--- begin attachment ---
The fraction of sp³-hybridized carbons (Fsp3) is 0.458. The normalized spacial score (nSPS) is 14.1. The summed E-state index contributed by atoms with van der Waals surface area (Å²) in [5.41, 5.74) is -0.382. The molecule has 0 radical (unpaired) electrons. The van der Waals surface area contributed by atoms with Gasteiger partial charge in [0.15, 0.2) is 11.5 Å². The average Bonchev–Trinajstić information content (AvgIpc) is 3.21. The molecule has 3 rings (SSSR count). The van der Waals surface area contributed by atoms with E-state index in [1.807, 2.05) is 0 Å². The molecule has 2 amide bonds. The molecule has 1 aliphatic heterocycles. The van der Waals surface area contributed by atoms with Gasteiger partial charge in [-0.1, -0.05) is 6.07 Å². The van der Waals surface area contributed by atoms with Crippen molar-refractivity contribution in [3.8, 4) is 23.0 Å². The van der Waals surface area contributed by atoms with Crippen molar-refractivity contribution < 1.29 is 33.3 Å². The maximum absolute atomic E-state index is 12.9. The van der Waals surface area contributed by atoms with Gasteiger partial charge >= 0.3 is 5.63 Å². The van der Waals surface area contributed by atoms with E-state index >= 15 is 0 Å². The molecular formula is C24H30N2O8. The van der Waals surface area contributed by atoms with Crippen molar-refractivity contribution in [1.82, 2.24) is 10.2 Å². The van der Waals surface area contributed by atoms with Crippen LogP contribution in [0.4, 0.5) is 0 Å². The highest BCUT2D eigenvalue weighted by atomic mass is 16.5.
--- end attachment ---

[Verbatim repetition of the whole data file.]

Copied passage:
The fraction of sp³-hybridized carbons (Fsp3) is 0.458. The normalized spacial score (nSPS) is 14.1. The summed E-state index contributed by atoms with van der Waals surface area (Å²) in [5.41, 5.74) is -0.382. The molecule has 0 radical (unpaired) electrons. The van der Waals surface area contributed by atoms with Gasteiger partial charge in [0.15, 0.2) is 11.5 Å². The average Bonchev–Trinajstić information content (AvgIpc) is 3.21. The molecule has 3 rings (SSSR count). The van der Waals surface area contributed by atoms with E-state index in [1.807, 2.05) is 0 Å². The molecule has 2 amide bonds. The molecule has 1 aliphatic heterocycles. The van der Waals surface area contributed by atoms with Gasteiger partial charge in [-0.1, -0.05) is 6.07 Å². The van der Waals surface area contributed by atoms with Crippen molar-refractivity contribution in [3.8, 4) is 23.0 Å². The van der Waals surface area contributed by atoms with Crippen molar-refractivity contribution < 1.29 is 33.3 Å². The maximum absolute atomic E-state index is 12.9. The van der Waals surface area contributed by atoms with Gasteiger partial charge >= 0.3 is 5.63 Å². The van der Waals surface area contributed by atoms with E-state index >= 15 is 0 Å². The molecular formula is C24H30N2O8. The van der Waals surface area contributed by atoms with Crippen molar-refractivity contribution in [1.82, 2.24) is 10.2 Å². The van der Waals surface area contributed by atoms with Crippen LogP contribution in [0.4, 0.5) is 0 Å². The highest BCUT2D eigenvalue weighted by atomic mass is 16.5.